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Friday, December 10, 2010

I Shall Wear Midnight by Terry Pratchett - as guest-reviewed by beserene


Title: I Shall Wear Midnight
Series: Tiffany Aching
Author: Terry Pratchett
Copyright: 2010
Pages: 368
ISBN: 9780061433047
Publisher: HarperCollins
Author Website:
Twitter: @harpercollins
Format: Hardcover
Rating: 5/5 stars

From Amazon:
It starts with whispers.

Then someone picks up a stone.

Finally, the fires begin.

When people turn on witches, the innocents suffer. . . .

Tiffany Aching has spent years studying with senior witches, and now she is on her own. As the witch of the Chalk, she performs the bits of witchcraft that aren’t sparkly, aren’t fun, don’t involve any kind of wand, and that people seldom ever hear about: She does the unglamorous work of caring for the needy.

But someone—or something—is igniting fear, inculcating dark thoughts and angry murmurs against witches. Aided by her tiny blue allies, the Wee Free Men, Tiffany must find the source of this unrest and defeat the evil at its root—before it takes her life. Because if Tiffany falls, the whole Chalk falls with her.

Chilling drama combines with laughout-loud humor and searing insight as beloved and bestselling author Terry Pratchett tells the high-stakes story of a young witch who stands in the gap between good and evil.

I love you, Sir Terry Pratchett. You really are a knight in shining armor, who has rescued me from the clutches of literary despair and given me joy, humor, developed characters and all sorts of other bookish delights. I sorrow to think that some day you will have to stop writing. 'Til then, I beg you, write on!

Okay, so maybe I should make a few serious comments about this book. This YA fantasy novel is the fourth (and, I believe, final) installment in the Tiffany Aching series, which is a sub-series of the Discworld novels (the many-tomed, decades-old paragon of humorous fantasy) but can be read on its own (though it helps if you have read a couple of the witch-oriented Discworld books, such as Equal Rites and Wyrd Sisters if you want to get most of the jokes). Tiffany is now 16 and a full-fledged witch, though (as always) there are a few problems that go along with that. Most of the problems are caused by the Nac Mac Feegles, tiny blue men who are the unqualified hilarity of the series.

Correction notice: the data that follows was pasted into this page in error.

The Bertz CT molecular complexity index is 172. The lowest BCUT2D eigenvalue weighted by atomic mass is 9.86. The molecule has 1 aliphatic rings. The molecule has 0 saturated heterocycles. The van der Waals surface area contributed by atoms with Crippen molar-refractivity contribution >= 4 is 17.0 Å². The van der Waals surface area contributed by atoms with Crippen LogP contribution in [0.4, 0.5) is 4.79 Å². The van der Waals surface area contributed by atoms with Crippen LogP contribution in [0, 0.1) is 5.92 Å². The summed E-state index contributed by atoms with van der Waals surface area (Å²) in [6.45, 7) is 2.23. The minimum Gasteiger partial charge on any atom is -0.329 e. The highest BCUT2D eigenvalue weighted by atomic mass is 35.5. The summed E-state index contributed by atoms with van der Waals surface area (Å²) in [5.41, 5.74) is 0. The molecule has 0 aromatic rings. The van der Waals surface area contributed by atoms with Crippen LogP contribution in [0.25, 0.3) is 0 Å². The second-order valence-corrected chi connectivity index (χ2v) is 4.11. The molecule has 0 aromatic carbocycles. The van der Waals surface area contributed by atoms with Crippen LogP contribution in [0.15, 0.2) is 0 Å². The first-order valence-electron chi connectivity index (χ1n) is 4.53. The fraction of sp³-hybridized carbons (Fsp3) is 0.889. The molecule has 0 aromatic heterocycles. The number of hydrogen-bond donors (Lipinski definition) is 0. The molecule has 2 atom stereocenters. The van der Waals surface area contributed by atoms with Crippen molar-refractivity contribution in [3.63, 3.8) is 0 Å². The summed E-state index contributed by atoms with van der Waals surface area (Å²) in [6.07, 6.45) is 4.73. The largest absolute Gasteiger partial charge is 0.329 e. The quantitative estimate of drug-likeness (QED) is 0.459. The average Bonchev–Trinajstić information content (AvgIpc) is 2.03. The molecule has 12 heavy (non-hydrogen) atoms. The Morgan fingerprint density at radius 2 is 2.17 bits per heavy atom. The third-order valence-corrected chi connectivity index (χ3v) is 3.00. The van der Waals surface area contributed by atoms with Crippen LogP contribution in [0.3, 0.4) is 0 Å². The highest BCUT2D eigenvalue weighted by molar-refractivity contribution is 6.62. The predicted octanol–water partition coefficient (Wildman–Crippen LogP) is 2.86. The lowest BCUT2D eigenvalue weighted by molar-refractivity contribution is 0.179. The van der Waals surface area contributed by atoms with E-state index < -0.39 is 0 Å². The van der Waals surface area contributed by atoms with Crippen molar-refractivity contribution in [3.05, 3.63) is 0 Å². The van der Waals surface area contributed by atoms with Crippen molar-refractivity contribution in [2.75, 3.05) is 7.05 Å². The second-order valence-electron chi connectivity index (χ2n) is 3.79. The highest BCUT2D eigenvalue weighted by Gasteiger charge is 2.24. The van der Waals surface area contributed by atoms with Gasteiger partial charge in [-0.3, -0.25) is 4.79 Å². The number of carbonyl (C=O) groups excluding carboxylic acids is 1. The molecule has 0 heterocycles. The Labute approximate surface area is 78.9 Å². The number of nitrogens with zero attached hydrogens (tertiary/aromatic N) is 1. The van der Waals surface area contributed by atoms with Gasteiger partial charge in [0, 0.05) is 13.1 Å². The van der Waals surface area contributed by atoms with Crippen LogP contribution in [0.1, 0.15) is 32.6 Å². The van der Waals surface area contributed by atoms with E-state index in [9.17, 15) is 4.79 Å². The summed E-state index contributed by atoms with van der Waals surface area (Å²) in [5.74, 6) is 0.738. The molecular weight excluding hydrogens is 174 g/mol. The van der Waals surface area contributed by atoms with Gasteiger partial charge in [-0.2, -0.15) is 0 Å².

Frankly, I think that the Tiffany Aching books are the best of Pratchett's prolific career and, though not perfect (the Cunning Man is not Pratchett's best villain), this last volume more than lives up to the standards of the series.

The first book of the series, The Wee Free Men, is a laugh-yourself-silly, startle-the-dog, practically-pee-yourself sort of book, but the succeeding volumes in the series have gotten progressively more emotional, balancing the humor with a little more heart. This final volume, one may logically expect, has tipped the scales somewhat, dealing more in heart (and matters therein) than in humor, but there are still plenty of chuckle-and-guffaw-worthy moments here. The great thing about this book, however, is the emotion. Our dear Sir Terry has delivered a teen novel that does in fact include (gasp!) romance, without going all snivelly and smushy on us. Never the less, one finishes the book with a distinctly warm (and I could also be detecting some fuzzy) feeling, one that lasts far after the book is closed. (Warning: reading this book may cause you to hug your spouse/domestic partner with significant enthusiasm.)

I cannot be more specific without taking away some of the joy that comes from discovering these books, but if you have not encountered them before -- READ THEM. You will not regret it. If you are familiar already, READ THEM AGAIN. You won't regret it either, and you know exactly what I am talking about.

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